Responsible Environmental Sensing

September 24, 2019 | Jer Thorp

Early on in the development of FieldKit, we had a meeting to discuss the project’s goals, in as broad a sense as possible. We also wanted to look closely at what we thought were the project’s values– the things that would define how the project existed as an entity in the real, human world. We ended up with five: Reliable, Legible, Open, Responsible, and Accessible

Reliable means that FieldKit is not disposable tech. We want you to use our tools for years and decades. It also means that the data from FieldKit is certified to be accurate and scientifically valid.

Legible means that data from FieldKit should be easily read and understood by anyone, not just people with science and math training. Likewise, our documentation and instructions should be readable by everyone (not just english language speakers)

Open means that we release our hardware plans and software code, but also that we share our processes and plans, our philosophies and values. We open ourselves to collaboration and critique. 

Responsible means that FieldKit products are built and shipped using environmentally responsible methods, and that we teach users how to deploy responsibly. It means that we have a plan for recycling our hardware. It also means that we take our users privacy and their data rights seriously.

Accessible means that the entire project – hardware, software, community – is open to everyone. Specifically this means people who have historically been excluded from tech projects like FieldKit, including women, people of colour, LGBTQ+, the elderly, disabled people, and users from the global south. 

As we’ve been building the three core parts of FK (the hardware, the software platform, and the community), we’ve tried to keep these five pillars of the project in clear view. With any step, small or large, we can ask ourselves how well we’re fitting to these values. If a new interface feature seems really cool, but gets in the way of accessibility, we might revisit or even discard it. Same goes with hardware development– if there’s a high environmental cost for a certain part or process we’ll work to find better alternatives.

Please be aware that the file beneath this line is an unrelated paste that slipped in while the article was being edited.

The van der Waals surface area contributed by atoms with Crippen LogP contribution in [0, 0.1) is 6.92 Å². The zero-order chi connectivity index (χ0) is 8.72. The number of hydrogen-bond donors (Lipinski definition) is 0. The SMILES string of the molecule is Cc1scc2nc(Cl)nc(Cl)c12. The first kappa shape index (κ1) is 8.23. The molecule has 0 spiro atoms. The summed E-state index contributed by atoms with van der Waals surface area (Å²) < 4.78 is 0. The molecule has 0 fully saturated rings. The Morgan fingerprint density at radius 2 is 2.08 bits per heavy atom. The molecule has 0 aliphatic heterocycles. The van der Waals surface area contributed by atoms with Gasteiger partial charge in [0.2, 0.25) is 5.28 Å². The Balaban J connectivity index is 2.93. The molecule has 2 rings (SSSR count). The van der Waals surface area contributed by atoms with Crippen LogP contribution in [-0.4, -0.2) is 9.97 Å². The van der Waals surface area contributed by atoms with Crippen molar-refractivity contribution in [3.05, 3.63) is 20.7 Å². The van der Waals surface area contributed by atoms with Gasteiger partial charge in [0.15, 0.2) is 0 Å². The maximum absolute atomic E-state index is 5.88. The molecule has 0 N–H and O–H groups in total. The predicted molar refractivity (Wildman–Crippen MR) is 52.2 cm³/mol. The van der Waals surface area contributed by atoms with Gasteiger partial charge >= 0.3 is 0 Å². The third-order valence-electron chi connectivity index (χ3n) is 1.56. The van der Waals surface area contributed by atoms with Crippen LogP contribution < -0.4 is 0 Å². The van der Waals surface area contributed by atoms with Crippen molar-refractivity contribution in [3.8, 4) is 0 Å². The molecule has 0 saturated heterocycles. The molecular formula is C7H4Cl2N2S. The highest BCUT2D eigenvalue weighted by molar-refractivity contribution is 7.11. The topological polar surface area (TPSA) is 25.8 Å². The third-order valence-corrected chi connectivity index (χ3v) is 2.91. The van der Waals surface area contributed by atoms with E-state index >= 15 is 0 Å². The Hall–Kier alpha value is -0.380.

Responsible is the value that I’ve thought the most about. I’ve been involved in tech for twenty years, and in that time have had a front row seat to the damage that (mostly) well-intentioned products have inflicted on our lives, and on the environment around us. Our political systems are being hacked, and our landfills are filling up with toxic waste in the form of discarded phones and tablets.

In the last two years, I’ve become specifically aware of how much harm data systems have caused – from invasive ad-tech to facial recognition, the collection of data and its operationalization continues to put people and ecosystems at risk. We’ve become very good at envisioning the benefits of data collection, but not good at all at imaging its possible risks.

In building FieldKit, we’ve focused on two paths toward data responsibility: mitigating potential harm and educating users. The former means building our data systems on secure protocols, and giving users control over how their data might be shared and to whom. The latter means asking questions about possible environmental and social harms of data collection before a FieldKit user heads out into the real world to deploy:

  • Have you spoken to local wildlife experts to ensure your FieldKit station won’t disrupt the ecosystem you’re putting it in?
  • What is your plan for retrieving and reusing/recycling your station?
  • What indigenous territory are you deploying your station in and do they have rights to the data you’re collecting under data sovereignty claims?
  • Are there local schools or community centers where you might bring the results from your station back to the people who live where you’re collecting data from?
  • Are there other parties who might be interested in using this data? How do their interests differ from yours? Will making this data public cause potential harm?

As we head toward a public release of FieldKit in 2020, we’ll be continuing to build on these questions. More broadly, we’ll be working on ways to evaluate how well we’re doing as a team to stick to our values. A big part of this is speaking these things aloud, so that our community can hold us accountable if and when we stray out of bounds.

(Photo from D.J. Patil – Ethics + Data Science)